Blog

Search

What Happens to Toothpaste Tubes? Forget it - Homemade Toothpaste Wins!



I’ve been wondering for years what happens to the tube of toothpaste after I’ve squeezed the very last drop from it. I know a glass bottle can be recycled, but that thing? What is it even made of? I’ve been feeling pretty guilty about it lately, as I scan my bathroom for opportunities to reduce waste. When I looked up Recycling Mysteries on Earth911 I found a long my-eyes-glaze-over article about how to prepare (!) the tubes for potential recycling IF there is a recycling facility near you which you will need to research and find…


Nuh-uh. I have neither the time nor the patience for it. But of all the packaging absurdities that drive me nuts, for some reason toothpaste tubes are the worst. I think it’s because I’ve never seen a good alternative from even the ‘good’ companies. So what’s going to be the best option on my slow creep towards a zero-waste lifestyle again? Make My Own!


That way, I know exactly what ingredients go in, I can reuse and reuse the container, and I am free of cumbersome and time-wasting recycling efforts!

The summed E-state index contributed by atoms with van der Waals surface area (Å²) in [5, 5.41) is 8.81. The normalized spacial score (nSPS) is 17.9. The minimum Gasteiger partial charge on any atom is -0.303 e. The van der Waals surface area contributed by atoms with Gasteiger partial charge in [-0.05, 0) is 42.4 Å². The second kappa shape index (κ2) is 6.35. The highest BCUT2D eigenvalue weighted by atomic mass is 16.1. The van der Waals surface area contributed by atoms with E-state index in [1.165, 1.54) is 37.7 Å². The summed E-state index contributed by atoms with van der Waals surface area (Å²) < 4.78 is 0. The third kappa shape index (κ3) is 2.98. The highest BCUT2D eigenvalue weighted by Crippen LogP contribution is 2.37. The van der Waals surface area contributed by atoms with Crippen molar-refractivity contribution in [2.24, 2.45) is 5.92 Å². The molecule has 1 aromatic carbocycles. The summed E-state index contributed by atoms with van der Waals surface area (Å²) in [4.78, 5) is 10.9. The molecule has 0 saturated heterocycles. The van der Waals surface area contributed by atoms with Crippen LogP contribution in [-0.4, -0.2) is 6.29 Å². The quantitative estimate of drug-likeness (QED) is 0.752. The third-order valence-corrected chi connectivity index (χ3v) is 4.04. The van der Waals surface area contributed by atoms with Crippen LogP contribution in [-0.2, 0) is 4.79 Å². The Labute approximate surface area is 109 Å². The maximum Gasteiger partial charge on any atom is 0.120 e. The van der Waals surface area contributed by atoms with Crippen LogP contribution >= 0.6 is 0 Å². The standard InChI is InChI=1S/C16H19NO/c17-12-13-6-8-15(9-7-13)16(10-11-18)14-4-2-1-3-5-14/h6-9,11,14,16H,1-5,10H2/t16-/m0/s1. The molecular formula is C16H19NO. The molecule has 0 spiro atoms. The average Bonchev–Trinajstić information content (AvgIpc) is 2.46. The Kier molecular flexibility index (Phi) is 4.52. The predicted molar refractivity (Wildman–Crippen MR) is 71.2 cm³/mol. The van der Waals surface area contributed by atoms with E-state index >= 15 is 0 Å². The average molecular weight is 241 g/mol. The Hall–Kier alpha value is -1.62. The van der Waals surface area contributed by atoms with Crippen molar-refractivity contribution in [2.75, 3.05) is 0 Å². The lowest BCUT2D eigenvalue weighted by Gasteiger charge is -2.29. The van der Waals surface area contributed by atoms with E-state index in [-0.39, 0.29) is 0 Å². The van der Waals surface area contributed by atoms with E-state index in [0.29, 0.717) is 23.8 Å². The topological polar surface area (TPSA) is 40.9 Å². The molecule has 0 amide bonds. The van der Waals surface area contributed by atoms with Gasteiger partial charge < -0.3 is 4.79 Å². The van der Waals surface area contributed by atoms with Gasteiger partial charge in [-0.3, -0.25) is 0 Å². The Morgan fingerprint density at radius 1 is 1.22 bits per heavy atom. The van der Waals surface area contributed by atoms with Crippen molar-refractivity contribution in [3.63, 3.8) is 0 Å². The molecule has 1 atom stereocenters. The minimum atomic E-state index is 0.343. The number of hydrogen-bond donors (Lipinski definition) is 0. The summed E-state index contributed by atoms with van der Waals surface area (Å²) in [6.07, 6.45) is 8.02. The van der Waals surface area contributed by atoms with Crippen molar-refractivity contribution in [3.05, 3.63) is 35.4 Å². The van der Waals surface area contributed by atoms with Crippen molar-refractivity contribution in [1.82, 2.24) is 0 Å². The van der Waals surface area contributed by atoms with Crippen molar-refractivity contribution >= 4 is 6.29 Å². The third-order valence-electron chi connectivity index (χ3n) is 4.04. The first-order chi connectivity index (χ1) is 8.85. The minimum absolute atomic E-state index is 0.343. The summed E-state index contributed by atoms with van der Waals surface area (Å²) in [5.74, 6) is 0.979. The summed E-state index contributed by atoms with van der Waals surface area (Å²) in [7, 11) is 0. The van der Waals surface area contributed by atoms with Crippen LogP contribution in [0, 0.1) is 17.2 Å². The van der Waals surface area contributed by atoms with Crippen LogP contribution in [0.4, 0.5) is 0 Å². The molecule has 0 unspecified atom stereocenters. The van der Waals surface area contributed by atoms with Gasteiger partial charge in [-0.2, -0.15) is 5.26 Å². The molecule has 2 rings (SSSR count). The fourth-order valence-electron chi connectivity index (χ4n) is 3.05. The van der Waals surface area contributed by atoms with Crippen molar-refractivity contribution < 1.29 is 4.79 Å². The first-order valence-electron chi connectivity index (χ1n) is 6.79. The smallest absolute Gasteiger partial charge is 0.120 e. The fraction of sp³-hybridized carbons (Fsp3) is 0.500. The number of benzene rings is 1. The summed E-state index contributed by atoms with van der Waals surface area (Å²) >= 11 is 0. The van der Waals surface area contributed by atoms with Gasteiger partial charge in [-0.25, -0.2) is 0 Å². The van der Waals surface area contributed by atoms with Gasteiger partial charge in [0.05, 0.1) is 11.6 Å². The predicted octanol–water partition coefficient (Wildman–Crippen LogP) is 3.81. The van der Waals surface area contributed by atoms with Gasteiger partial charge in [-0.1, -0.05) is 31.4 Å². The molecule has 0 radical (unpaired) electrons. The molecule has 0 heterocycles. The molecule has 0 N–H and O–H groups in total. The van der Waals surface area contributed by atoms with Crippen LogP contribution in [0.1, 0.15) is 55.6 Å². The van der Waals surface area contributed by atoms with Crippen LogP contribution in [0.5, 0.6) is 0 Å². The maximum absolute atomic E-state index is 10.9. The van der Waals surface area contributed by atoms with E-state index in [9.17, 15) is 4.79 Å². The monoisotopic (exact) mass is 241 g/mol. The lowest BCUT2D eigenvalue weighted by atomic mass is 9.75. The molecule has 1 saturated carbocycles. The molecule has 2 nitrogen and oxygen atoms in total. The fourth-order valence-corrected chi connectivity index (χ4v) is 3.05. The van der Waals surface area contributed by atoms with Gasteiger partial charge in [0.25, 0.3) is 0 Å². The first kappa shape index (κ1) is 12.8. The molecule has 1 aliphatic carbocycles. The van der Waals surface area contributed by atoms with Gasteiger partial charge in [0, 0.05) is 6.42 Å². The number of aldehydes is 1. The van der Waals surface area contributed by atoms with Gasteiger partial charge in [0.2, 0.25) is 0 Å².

It took a little doing, I admit, to find something that I would enjoy putting in my mouth. Because if you must know, you could very simply dip your brush in hydrogen peroxide, then baking soda, and voila, brush your teeth and nothing more to be said.


Yet...I mean...brushing teeth happens quite often in my life. So I would prefer to have something a little more pleasant. I tried a pure coconut oil and baking soda recipe, with a few drops of peppermint. That wasn’t too bad and lasted a while. But it didn’t mix very well and felt a bit gritty.


Oh, did I mention your family could probably brush teeth for an entire year for the cost of a couple commercial toothpaste tubes?


Meanwhile after a little more exploring, I came across this Instructables Homemade Toothpaste recipe. The *secret* ingredient here that made a big difference is the vegetable based glycerin. This is what gives the nice consistency and adds a little sweetness.


Finally, you can add any flavoring! Get the food grade flavor oil you like - some odd taste buds might choose cinnamon; kids might like strawberry or bubble-gum (is that a natural flavor?!) I’m a traditionalist and stick to peppermint, and I’m liberal with it.


Now for the recipe and method:

  • using a measuring spoon or cup, just apply the following ratio:

  • 6 parts baking soda : 1 part vegetable based glycerin : 1 part hydrogen peroxide solution

  • flavor to taste

  • Mix into a paste. (Play with the soda amount to get to a smoother mix you like)

  • Instructables suggested using a pastry bag to store, but I object to it due to the plastic single use nature of those. Better to opt for a jar.

That’s it! I’m done adding toothpaste tubes to landfills!


For some reason, that makes me happy--I feel like I’ve won some kind of battle. It’s the little things...


2 views0 comments

Recent Posts

See All